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Guardianship, conservatorship, and child custody are all terms that are used within the legal profession for the purpose of describing the relationship between a child and an adult/parent. This may or may not include the ability of the adult to make decisions on behalf of the child and what duty of care they possess.
Where a marriage falls apart is where issues relating to custody of a child or children arise. In these situations, it is helpful to hire a qualified lawyer, from the Joliet family law firm, to help with these proceedings. Where there is a dispute about which of the two parents the child or children will reside with, it is typically determined by wherever their best interests lie.
If this is determined to not be with either one of the parents, then the child or children are homed with someone else, such as a family member, family friend, or court appointed foster parent. However, this is very much an outcome of last resort, with everything first being done to keep them with a parent.
History of child custody
Prior to the 1970s, most cases involving custody for a child or children, saw them being homed with the mother. However, since then the laws relating to custody have become much more gender neutral, meaning that they are no longer automatically awarded to the mother and are, instead, based on what is best for the child or children.
Where disputes over custody exist, the cases can become quite acrimonious between the two parents. This can see some parents attempting to poison the mind(s) of the child or children in order to turn them against the other parent so that they do not want to live with them.
The UN’s 1992 Convention on the Rights of the Child has not yet been ratified here in the United States of America which means that the concept of access and custody still exist and have not been superseded by the concept of contact and residence, which is the case in many countries around the world.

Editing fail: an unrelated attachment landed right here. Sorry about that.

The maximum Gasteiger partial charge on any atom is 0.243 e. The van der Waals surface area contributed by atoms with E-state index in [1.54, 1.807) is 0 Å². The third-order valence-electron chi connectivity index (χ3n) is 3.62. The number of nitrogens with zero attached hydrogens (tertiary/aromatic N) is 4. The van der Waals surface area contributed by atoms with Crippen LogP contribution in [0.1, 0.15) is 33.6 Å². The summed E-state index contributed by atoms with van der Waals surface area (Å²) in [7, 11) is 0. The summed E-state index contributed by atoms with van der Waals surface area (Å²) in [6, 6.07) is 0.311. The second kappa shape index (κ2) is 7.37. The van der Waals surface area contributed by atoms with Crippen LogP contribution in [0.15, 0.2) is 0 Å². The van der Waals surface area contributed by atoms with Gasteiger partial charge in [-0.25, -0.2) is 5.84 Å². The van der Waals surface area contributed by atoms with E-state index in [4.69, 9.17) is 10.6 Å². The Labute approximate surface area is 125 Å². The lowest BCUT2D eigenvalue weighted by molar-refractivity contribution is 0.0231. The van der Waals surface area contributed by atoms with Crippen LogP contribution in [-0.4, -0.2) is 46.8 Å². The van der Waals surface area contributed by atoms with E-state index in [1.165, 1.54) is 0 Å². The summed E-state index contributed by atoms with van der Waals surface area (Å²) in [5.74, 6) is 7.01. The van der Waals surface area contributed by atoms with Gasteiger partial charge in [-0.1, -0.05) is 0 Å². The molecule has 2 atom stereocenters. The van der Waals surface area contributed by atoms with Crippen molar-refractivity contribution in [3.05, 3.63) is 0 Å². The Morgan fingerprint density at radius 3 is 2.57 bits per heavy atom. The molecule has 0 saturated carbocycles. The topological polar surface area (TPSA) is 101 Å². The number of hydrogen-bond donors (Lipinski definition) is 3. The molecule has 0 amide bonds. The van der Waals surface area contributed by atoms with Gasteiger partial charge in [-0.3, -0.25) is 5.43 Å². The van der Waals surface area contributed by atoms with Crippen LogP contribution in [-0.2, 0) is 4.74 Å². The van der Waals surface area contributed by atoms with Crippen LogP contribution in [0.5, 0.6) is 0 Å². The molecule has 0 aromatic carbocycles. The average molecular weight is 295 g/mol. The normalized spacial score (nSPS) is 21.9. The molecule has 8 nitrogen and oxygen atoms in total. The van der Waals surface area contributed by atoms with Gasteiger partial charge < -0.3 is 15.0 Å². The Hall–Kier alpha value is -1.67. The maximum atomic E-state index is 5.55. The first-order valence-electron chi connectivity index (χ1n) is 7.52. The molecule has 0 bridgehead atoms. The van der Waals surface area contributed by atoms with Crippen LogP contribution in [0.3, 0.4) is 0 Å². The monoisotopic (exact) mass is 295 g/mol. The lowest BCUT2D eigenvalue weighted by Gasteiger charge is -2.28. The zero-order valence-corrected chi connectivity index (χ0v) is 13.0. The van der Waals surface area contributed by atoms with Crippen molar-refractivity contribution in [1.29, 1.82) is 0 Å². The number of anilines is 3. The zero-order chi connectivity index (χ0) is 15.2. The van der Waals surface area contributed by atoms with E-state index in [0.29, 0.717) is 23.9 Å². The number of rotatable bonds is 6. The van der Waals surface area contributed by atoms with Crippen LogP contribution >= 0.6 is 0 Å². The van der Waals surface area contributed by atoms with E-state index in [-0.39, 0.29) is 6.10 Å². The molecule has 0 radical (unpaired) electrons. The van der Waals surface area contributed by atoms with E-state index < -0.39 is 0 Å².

During court proceedings, visitation and custody is referred to as ‘parenting time’. The idea behind this is that it creates a clear and precise distinction between those parents who have custody and those parents who do not. It also allows for better focusing on the interests of the child or children as schedules can be created that meet the ever-changing developmental needs that they have. For instance, younger children benefit from having shorter, more frequent visits, whereas as they grow older, they are able to tolerate much longer visits that lend themselves to in-depth discussion with their parent, but have these less often.
If you are currently embroiled in a custody battle for your child or children with their other parent then you would benefit from hiring a licensed practicing attorney for more than twelve years who would be able to represent you should the case have to go to court.
Also read: How a Child Custody Attorney Can Help Your Case
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